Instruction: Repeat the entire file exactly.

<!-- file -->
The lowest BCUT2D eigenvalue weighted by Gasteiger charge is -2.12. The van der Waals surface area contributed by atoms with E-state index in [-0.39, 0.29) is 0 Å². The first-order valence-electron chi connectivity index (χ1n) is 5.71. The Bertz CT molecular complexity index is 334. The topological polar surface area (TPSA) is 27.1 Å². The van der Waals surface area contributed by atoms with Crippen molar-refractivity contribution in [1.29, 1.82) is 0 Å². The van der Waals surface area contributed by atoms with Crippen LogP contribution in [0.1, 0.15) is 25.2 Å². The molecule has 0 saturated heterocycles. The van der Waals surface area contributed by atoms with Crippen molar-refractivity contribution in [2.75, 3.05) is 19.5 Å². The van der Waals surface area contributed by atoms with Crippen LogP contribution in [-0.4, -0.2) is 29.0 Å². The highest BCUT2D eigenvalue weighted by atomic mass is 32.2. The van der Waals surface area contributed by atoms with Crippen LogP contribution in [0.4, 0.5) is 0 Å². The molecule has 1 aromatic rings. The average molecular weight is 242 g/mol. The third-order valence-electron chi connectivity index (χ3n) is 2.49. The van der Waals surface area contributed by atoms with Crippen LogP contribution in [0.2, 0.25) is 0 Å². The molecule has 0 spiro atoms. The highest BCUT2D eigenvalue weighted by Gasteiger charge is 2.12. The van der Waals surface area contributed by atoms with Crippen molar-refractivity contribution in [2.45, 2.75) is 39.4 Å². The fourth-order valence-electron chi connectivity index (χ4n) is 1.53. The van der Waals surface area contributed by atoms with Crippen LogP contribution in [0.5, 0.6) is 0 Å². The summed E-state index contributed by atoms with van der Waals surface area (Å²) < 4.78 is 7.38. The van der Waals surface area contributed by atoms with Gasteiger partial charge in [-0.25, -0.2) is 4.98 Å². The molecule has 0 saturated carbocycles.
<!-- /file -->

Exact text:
The lowest BCUT2D eigenvalue weighted by Gasteiger charge is -2.12. The van der Waals surface area contributed by atoms with E-state index in [-0.39, 0.29) is 0 Å². The first-order valence-electron chi connectivity index (χ1n) is 5.71. The Bertz CT molecular complexity index is 334. The topological polar surface area (TPSA) is 27.1 Å². The van der Waals surface area contributed by atoms with Crippen molar-refractivity contribution in [1.29, 1.82) is 0 Å². The van der Waals surface area contributed by atoms with Crippen LogP contribution in [0.1, 0.15) is 25.2 Å². The molecule has 0 saturated heterocycles. The van der Waals surface area contributed by atoms with Crippen molar-refractivity contribution in [2.75, 3.05) is 19.5 Å². The van der Waals surface area contributed by atoms with Crippen LogP contribution in [-0.4, -0.2) is 29.0 Å². The highest BCUT2D eigenvalue weighted by atomic mass is 32.2. The van der Waals surface area contributed by atoms with Crippen LogP contribution in [0.4, 0.5) is 0 Å². The molecule has 1 aromatic rings. The average molecular weight is 242 g/mol. The third-order valence-electron chi connectivity index (χ3n) is 2.49. The van der Waals surface area contributed by atoms with Crippen LogP contribution in [0.2, 0.25) is 0 Å². The molecule has 0 spiro atoms. The highest BCUT2D eigenvalue weighted by Gasteiger charge is 2.12. The van der Waals surface area contributed by atoms with Crippen molar-refractivity contribution in [2.45, 2.75) is 39.4 Å². The fourth-order valence-electron chi connectivity index (χ4n) is 1.53. The van der Waals surface area contributed by atoms with Crippen LogP contribution in [0.5, 0.6) is 0 Å². The summed E-state index contributed by atoms with van der Waals surface area (Å²) < 4.78 is 7.38. The van der Waals surface area contributed by atoms with Gasteiger partial charge in [-0.25, -0.2) is 4.98 Å². The molecule has 0 saturated carbocycles.